Dr. Partha Nandi said the jury is still out on the long-term effects of intermittent fasting, but he said it could work to reduce calories and help dieters lose weight.

Dr. Partha Nandi said the jury is still out on the long-term effects of intermittent fasting, but he said it could work to reduce calories and help dieters lose weight.

Photo provided by Kali Nandi, from the “Ask Dr. Nandi” show

Tick tock, get your appetite on a clock

Intermittent fasting may help fuel weight loss

By: Tiffany Esshaki | C&G Newspapers | Published September 26, 2018

METRO DETROIT — Most of us are used to steering clear of the refrigerator during the night — save for the occasional midnight snack raid. 

But what if you went even longer without eating than just from bedtime until the alarm blares? What if you went 16 hours instead of eight, or maybe even 24? What would happen to your body?

Well, the throngs of folks devoted to the newest diet trend, intermittent fasting, would likely tell you that what happens is lasting weight loss, along with a myriad of other health benefits. The concept is that when you pack all of your calories into a smaller period of time each day, you tend to consume fewer of them.

Seems pretty simple, right? That’s the idea, according to Dr. Partha Nandi, a gastroenterologist, a professor of medicine at Oakland University and host of the locally filmed medical talk show “Ask Dr. Nandi.”

“If you don’t eat for 16 or 24 hours at a time, is it surprising to me that you would lose weight? No. You’re reducing your calories,” Nandi said. “I think where the appeal of this comes in is that you’re not really on a diet where you restrict carbs or eat a certain kind of food. It’s more about when you eat.”

Of course, intermittent fasting isn’t an excuse to starve yourself for hours on end and then gorge on junk food during your eating window. Nandi said, of course, that won’t do much. But the simple yet effective structure might be the key some folks need to rein in their calories.

That’s the way Scott Genord sees it too. He’s a fitness trainer and the owner of Pulse Fitness in Pleasant Ridge. He thinks intermittent fasting is another diet option for folks who want to take control of their eating.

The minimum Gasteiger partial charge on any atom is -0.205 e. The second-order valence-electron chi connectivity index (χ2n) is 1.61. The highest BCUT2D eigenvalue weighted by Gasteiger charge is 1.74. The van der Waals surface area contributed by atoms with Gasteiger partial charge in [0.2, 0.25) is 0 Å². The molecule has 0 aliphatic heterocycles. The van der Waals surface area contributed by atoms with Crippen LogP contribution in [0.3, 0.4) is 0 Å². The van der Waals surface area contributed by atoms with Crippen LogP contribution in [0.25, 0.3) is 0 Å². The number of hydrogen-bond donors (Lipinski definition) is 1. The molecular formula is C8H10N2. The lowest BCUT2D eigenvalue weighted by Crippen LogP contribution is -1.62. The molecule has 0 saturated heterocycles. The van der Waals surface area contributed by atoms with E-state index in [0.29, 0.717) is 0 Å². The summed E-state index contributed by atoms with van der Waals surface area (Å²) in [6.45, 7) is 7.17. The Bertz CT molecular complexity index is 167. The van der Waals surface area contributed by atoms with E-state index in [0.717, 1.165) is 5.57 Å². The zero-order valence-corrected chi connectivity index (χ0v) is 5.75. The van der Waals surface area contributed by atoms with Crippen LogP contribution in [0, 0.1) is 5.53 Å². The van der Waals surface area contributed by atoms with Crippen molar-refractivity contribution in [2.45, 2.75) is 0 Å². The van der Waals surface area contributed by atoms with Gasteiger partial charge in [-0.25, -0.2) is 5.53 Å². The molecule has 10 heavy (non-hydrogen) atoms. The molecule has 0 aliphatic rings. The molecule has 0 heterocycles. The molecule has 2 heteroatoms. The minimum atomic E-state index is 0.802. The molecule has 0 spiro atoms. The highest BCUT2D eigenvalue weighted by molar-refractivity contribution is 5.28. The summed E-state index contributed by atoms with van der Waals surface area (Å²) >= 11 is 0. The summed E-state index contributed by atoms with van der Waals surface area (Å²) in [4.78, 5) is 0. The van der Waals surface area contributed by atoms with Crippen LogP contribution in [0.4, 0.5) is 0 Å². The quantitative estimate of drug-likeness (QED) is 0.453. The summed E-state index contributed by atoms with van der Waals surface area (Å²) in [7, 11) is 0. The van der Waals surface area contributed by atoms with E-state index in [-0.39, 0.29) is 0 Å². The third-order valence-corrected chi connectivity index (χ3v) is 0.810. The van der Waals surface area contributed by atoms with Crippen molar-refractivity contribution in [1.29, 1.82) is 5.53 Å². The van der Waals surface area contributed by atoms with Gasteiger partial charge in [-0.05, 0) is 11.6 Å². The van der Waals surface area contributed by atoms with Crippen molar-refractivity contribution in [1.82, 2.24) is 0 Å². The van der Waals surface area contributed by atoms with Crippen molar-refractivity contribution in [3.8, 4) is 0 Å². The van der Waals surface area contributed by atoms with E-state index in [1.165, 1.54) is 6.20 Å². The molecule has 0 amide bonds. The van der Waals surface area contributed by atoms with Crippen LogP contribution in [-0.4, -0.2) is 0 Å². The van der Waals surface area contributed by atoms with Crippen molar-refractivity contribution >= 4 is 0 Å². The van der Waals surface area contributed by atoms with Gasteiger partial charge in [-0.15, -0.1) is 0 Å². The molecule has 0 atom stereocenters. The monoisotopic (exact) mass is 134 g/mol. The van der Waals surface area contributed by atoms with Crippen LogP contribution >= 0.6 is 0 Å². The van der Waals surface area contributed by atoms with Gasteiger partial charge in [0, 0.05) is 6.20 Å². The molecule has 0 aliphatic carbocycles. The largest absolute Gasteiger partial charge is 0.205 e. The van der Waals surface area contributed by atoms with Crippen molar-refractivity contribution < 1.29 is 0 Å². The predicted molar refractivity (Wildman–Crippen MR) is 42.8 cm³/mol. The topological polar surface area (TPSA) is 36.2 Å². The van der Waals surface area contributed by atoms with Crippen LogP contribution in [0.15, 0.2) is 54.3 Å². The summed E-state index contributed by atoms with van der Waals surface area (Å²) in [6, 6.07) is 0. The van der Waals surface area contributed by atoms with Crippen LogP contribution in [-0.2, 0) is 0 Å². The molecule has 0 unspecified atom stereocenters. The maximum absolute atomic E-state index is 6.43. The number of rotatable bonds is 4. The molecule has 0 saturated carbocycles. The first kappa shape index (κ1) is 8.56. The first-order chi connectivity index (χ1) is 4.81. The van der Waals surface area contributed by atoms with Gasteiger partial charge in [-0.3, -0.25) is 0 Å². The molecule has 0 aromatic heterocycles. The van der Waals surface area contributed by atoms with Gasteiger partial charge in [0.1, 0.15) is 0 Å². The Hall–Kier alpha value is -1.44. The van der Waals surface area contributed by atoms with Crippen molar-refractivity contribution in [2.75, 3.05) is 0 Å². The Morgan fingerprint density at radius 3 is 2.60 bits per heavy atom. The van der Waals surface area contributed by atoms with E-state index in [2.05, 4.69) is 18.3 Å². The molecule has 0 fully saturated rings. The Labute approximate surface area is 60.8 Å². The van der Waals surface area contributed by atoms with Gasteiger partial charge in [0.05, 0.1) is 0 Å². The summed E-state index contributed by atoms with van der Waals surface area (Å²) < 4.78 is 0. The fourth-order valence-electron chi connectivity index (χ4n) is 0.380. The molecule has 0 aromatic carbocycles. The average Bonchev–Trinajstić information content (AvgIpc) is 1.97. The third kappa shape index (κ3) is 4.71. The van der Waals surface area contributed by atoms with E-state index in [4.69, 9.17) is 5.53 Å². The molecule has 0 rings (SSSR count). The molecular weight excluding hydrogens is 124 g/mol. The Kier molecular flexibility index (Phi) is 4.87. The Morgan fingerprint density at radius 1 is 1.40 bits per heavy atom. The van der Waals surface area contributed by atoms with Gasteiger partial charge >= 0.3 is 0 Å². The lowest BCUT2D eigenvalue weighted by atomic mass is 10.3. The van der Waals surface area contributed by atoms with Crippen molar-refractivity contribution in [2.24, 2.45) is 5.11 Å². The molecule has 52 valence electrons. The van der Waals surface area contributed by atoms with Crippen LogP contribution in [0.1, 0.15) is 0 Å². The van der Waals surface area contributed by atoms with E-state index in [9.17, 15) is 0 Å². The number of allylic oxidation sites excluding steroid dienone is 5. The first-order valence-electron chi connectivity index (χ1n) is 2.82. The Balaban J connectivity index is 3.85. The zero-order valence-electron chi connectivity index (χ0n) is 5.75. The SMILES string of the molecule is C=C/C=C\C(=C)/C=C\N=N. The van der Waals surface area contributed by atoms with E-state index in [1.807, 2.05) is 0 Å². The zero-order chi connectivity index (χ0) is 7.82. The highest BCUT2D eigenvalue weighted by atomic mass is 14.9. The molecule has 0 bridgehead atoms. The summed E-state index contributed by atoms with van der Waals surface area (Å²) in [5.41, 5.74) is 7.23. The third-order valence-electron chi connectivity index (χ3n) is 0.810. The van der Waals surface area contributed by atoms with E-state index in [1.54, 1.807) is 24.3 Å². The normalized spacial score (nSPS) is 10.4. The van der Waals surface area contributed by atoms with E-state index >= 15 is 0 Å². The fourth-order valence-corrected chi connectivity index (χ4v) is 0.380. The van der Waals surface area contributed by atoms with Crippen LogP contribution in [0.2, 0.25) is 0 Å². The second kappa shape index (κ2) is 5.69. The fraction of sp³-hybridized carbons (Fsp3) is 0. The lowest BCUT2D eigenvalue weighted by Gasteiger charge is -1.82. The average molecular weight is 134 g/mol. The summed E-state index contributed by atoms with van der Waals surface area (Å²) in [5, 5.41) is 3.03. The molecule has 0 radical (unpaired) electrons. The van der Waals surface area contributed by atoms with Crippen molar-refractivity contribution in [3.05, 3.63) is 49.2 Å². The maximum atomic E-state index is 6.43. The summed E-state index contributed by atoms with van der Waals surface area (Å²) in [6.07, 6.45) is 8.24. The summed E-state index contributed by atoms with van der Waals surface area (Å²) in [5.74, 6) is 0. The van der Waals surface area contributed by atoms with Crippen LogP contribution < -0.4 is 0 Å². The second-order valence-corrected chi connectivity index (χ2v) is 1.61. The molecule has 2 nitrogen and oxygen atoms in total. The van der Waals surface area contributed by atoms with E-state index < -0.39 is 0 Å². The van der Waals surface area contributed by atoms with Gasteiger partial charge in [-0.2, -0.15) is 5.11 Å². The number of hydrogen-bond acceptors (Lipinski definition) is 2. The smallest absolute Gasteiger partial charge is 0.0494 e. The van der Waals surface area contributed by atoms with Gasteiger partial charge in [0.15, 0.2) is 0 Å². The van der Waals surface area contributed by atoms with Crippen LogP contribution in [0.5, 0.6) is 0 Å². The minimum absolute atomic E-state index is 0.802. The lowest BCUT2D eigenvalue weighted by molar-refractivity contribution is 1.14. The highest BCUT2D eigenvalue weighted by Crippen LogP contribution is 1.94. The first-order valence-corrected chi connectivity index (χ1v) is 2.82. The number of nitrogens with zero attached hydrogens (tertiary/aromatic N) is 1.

Scratch that. It’s not a diet; it’s a lifestyle.

“A lot of clients of mine jump from diet to diet because they don’t see results, but they won’t. This isn’t for 30 days; it’s for 30 years. It’s a lifestyle change, and I always tell people they need to find what works best for them,” he said.

Genord suggests to clients who want to give intermittent fasting a whirl to allow at least three months to see results. That’s a good amount of time to test the schedule against the demands of their professional and personal lives. 

Those who are able to fast and see results — great. Genord says stick with it, because once you’ve trained your body to depend on itself when food isn’t available, your metabolism will slow down and the pounds can come back with a vengeance. 

Nandi agreed with that point, saying the results of intermittent fasting might not be sustainable since, for many people, it’s too tough to keep that kind of schedule for years to come.

Oh, and we’re not totally sure what intermittent fasting might do to our bodies after years of practice anyway. While fasting isn’t new to human bodies — evolutionarily, we’re made to use reserve sources of energy in our bodies when nutrition isn’t available — but fasting as a diet trend is relatively new.

“All the studies we have on intermittent fasting, which show us you’ll definitely lose weight and it could theoretically increase insulin sensitivity, affect your heart health and blood pressure — those are all short-term studies on animals,” Nandi said. “As a long-term realistic solution, I don’t know. We can’t promise people anything that this is going to be a better option.”

But both experts encouraged healthy readers to give intermittent fasting a try if it sounds like the right option for them. Nandi said those with existing medical complications like heart ailments, diabetes or other blood sugar issues; women who are pregnant or trying to conceive; and children should steer clear of fasting or at least talk to their doctor first.

Genord suggested that those who want to make intermittent fasting an effective tool to get healthy should seek out friends or a nearby support group willing to take the journey too.

“Any nutrition or fitness goals are about accountability. If you bring in someone or something to hold you accountable, it gives you a little more support than doing it on your own. We have small groups here that meet and discuss their challenges and best results, and they tend to do better,” he explained. “You just want a plan besides walking in and mindlessly grabbing whatever you want from the pantry.”